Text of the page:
I didn’t ever stop being afraid of that monster.  I just started to have a dialogue with it and understand it.  I allowed it to live under my bed, and as I accepted it being there, it stopped being so scary.

I couldn’t have opened up this much 6 months ago and been so transparent with my anxiety disorder.  Having a name for it helped me to grow and accept myself as I am.  To be honest, working on accepting and loving myself was the strategy that was most effective.  I still have social anxiety but I have worked towards accepting that side of me…accepting the awkward and uncomfortable in me.

As we grow into ourselves, we learn about what makes us special, and accepting the sensitive, emotionally aware, creative, and anxious side of ourselves will help us to grow. Don’t deny the monster, just let it be.  Accept it and you will no longer be under it’s control.     So I dare you to take on the challenge of of facing yourself with all your anxiety.  When you befriend the monster under your bed, he will stop being so scary.

Rawr!

Resources

8 Unforgettable places in Southern California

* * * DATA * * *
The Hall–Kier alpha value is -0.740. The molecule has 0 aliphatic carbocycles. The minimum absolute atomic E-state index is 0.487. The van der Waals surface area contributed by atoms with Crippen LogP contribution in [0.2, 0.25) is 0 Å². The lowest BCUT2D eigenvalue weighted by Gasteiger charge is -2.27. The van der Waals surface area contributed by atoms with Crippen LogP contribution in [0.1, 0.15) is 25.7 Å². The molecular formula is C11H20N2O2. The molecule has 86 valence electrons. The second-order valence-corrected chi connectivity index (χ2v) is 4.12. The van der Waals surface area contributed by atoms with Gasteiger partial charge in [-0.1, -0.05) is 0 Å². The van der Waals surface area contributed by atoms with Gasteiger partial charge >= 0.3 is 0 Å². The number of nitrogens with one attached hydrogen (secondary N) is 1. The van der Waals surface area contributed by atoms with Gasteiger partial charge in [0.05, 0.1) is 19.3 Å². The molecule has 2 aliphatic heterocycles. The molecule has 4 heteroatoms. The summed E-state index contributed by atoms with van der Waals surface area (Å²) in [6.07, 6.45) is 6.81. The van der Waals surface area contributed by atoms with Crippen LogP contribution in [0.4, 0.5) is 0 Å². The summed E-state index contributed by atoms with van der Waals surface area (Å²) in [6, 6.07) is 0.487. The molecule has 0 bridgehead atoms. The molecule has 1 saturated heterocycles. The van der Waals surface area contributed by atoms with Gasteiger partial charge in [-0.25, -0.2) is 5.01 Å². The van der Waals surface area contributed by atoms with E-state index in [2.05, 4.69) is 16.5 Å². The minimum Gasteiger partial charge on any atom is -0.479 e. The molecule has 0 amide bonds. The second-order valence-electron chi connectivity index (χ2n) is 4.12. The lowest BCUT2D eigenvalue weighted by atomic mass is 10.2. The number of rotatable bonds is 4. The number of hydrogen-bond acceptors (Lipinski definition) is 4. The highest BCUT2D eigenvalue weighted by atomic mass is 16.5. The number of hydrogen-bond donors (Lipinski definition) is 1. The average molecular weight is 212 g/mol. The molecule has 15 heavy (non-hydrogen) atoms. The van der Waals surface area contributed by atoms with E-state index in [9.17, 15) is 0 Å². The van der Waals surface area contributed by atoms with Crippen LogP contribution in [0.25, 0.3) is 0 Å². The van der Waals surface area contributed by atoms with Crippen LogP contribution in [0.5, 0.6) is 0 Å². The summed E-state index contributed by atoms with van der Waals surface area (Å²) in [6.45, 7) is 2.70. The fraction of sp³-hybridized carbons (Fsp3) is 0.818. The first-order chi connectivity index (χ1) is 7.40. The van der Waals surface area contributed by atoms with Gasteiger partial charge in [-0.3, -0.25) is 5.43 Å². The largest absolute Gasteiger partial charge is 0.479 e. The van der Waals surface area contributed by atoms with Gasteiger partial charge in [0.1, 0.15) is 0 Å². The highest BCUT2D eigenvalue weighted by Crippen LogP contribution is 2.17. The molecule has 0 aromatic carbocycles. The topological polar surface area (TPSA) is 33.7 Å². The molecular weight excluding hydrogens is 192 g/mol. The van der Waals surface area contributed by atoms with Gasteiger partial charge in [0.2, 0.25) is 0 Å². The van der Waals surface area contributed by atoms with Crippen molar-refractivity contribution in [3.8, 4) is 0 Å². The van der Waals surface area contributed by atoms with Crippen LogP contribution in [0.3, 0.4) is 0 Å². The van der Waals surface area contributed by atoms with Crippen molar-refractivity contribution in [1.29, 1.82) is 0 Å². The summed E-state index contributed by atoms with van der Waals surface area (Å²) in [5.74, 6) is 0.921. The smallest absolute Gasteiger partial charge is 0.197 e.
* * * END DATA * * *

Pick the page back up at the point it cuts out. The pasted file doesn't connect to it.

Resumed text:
Planning your trip to Southern California? I’ve put together 8 places to visit when you go.

 Even if you don’t have your California adventure planned out, it’s worth checking out these potential places to visit.. ya know, for when you do make it out West.

Seriously though, you should go.  The ocean is very healing and relaxing .  Let’s get started-

 

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In July of 2016 I had the amazing opportunity of spending 2 weeks living in Oceanside, California and was able to explore much of the Southern California Coast Line.

Here is a list of 8 great places to visit in Southern California.

 

1. Oceanside Pier

Okay.  So to be real, Oceanside wouldn’t be my first choice in beach towns (Sorry OS) but it was where I was house sitting so I took advantage of it.  I guess you could give it props for having a “seedy charm” which caters to tourists, skateboarders, surfers, and the folks at Marine Corps Base Camp Pendleton. The Oceanside Pier, however is a pretty nice place to spend an afternoon if you don’t mind overcrowded beaches with rather ferocious waves. You can swim, boogie board, and surf all in designated areas so that no one gets a surf board in their face while trying to swim.  The pier is really beautiful at sun set and surfers tend to put on a show around that time.  Hey, maybe the waves are best at dusk? I don’t know but I wasn’t complaining.

2. Davina’s Cabo Grill